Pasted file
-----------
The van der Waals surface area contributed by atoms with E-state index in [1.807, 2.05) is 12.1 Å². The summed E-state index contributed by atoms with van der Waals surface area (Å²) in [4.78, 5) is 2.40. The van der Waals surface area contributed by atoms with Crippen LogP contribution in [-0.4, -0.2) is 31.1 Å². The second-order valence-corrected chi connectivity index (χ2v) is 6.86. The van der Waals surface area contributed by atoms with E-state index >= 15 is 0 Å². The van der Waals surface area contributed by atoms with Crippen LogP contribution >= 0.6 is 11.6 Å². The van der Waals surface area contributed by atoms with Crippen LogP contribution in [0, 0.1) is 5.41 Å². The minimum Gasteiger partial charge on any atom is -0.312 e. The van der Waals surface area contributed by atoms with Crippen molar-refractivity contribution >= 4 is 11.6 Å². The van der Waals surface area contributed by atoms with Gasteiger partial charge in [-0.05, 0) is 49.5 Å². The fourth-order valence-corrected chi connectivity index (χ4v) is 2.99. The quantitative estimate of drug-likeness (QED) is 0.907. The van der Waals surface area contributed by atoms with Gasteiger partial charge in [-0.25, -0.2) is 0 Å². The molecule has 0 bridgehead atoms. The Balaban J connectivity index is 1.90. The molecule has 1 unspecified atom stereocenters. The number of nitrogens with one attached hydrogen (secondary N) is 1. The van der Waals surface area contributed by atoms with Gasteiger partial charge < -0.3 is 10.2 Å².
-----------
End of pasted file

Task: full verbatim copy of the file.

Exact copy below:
The van der Waals surface area contributed by atoms with E-state index in [1.807, 2.05) is 12.1 Å². The summed E-state index contributed by atoms with van der Waals surface area (Å²) in [4.78, 5) is 2.40. The van der Waals surface area contributed by atoms with Crippen LogP contribution in [-0.4, -0.2) is 31.1 Å². The second-order valence-corrected chi connectivity index (χ2v) is 6.86. The van der Waals surface area contributed by atoms with E-state index >= 15 is 0 Å². The van der Waals surface area contributed by atoms with Crippen LogP contribution >= 0.6 is 11.6 Å². The van der Waals surface area contributed by atoms with Crippen LogP contribution in [0, 0.1) is 5.41 Å². The minimum Gasteiger partial charge on any atom is -0.312 e. The van der Waals surface area contributed by atoms with Crippen molar-refractivity contribution >= 4 is 11.6 Å². The van der Waals surface area contributed by atoms with Gasteiger partial charge in [-0.05, 0) is 49.5 Å². The fourth-order valence-corrected chi connectivity index (χ4v) is 2.99. The quantitative estimate of drug-likeness (QED) is 0.907. The van der Waals surface area contributed by atoms with Gasteiger partial charge in [-0.25, -0.2) is 0 Å². The molecule has 0 bridgehead atoms. The Balaban J connectivity index is 1.90. The molecule has 1 unspecified atom stereocenters. The number of nitrogens with one attached hydrogen (secondary N) is 1. The van der Waals surface area contributed by atoms with Gasteiger partial charge < -0.3 is 10.2 Å².